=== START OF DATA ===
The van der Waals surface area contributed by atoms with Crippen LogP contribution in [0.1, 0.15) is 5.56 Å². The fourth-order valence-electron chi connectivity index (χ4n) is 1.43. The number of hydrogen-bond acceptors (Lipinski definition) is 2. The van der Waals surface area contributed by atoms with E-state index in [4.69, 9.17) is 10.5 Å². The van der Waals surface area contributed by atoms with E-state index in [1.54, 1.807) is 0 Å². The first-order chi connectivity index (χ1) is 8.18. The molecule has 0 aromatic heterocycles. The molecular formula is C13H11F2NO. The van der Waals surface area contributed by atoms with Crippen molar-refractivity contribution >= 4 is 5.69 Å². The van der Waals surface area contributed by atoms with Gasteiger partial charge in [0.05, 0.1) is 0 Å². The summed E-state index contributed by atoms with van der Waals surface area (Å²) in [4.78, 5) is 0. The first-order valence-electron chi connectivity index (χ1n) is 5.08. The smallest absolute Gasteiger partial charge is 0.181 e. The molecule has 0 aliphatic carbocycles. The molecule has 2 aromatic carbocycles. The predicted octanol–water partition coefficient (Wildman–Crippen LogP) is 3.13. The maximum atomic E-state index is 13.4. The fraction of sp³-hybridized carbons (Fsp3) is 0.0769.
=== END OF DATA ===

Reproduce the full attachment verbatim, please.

The van der Waals surface area contributed by atoms with Crippen LogP contribution in [0.1, 0.15) is 5.56 Å². The fourth-order valence-electron chi connectivity index (χ4n) is 1.43. The number of hydrogen-bond acceptors (Lipinski definition) is 2. The van der Waals surface area contributed by atoms with E-state index in [4.69, 9.17) is 10.5 Å². The van der Waals surface area contributed by atoms with E-state index in [1.54, 1.807) is 0 Å². The first-order chi connectivity index (χ1) is 8.18. The molecule has 0 aromatic heterocycles. The molecular formula is C13H11F2NO. The van der Waals surface area contributed by atoms with Crippen molar-refractivity contribution >= 4 is 5.69 Å². The van der Waals surface area contributed by atoms with Gasteiger partial charge in [0.05, 0.1) is 0 Å². The summed E-state index contributed by atoms with van der Waals surface area (Å²) in [4.78, 5) is 0. The first-order valence-electron chi connectivity index (χ1n) is 5.08. The smallest absolute Gasteiger partial charge is 0.181 e. The molecule has 0 aliphatic carbocycles. The molecule has 2 aromatic carbocycles. The predicted octanol–water partition coefficient (Wildman–Crippen LogP) is 3.13. The maximum atomic E-state index is 13.4. The fraction of sp³-hybridized carbons (Fsp3) is 0.0769.